“Based upon the response from fans and critics, we believe it would have been higher if it wasn’t prejudged by its title,” Catmull said.
Hmm. Sounds to me like Mr. Catmull has been less than 100 percent supportive of fairy tales in the not-too-distant past.Was he misquoted then too?
Here's something else that makes me suspicious: Consider this LA Times article that predates the others. 
John Lasseter said: “One of the first decisions we made, when [Pixar and Disney Animation Studios President] Ed Catmull and I came to Disney was to return to the sincere fairy tale,” Lasseter said. “I never quite understood why Disney hadn’t made a sincere fairy tale since ‘Beauty and the Beast.’ My two nieces would dress up in princess outfits all of the time. I realized there was this huge audience out there for this.”
Lasseter said this only about a year ago.  And now all of a sudden Disney is turning its back on fairy tales?  What gives? My suspicion is this: I notice that quotes about the Disney company lately come more from Mr. Catmull, who seems to be listening too hard to the marketing suits. We haven't heard much from Lasseter lately. I know he came in to co-direct Cars 2, and that may be eating up his time, but my educated guess is that Lasseter was stung by the relative underdperformance of The Princess and the Frog, and so has faded into the background - publicly, anyway.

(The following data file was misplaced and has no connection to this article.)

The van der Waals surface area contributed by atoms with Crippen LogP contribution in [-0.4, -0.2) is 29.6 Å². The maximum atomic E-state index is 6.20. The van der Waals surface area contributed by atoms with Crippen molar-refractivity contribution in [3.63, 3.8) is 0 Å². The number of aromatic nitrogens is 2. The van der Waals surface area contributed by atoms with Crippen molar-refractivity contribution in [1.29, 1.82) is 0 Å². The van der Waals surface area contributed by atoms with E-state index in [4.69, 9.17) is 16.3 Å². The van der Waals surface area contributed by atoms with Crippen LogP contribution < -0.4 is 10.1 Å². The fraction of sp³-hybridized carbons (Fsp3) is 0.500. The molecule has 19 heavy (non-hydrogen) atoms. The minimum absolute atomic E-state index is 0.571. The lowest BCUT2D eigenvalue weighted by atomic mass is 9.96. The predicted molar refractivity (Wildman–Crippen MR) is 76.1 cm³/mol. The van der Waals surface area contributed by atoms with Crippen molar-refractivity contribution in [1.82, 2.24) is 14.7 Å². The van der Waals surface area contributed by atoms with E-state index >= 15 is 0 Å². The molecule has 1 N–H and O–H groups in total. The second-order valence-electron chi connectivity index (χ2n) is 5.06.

I wouldn't be at all surprised that someone at Disney (maybe even Lasseter?) saw today's LA Times story, and said "WHAT??!??!" So now Catmull is backpedaling, saying "No, no, no, that's not what I meant!" 
I really hope it's not, Mr. Catmull. Because if the LA Times piece was correct, then that saddens and angers me. 
In the LA Times Story, an "expert" is quoted thusly: "By the time they're 5 or 6, (girls are)  not interested in being princesses," said Dafna Lemish, chairwoman of the radio and TV department at Southern Illinois University and an expert in the role of media in children's lives. "They're interested in being hot, in being cool. Clearly, they see this is what society values."
Oh really?
If the fairy tale is really so uninteresting to little girls, why did Disney just re-release Beauty and the Beast on disc? And if girls really don't like fairy tales anymore, who do so many of them pack the Bibbidi Bobbidi Boutiques at the parks? They're not all under 5 years old, either.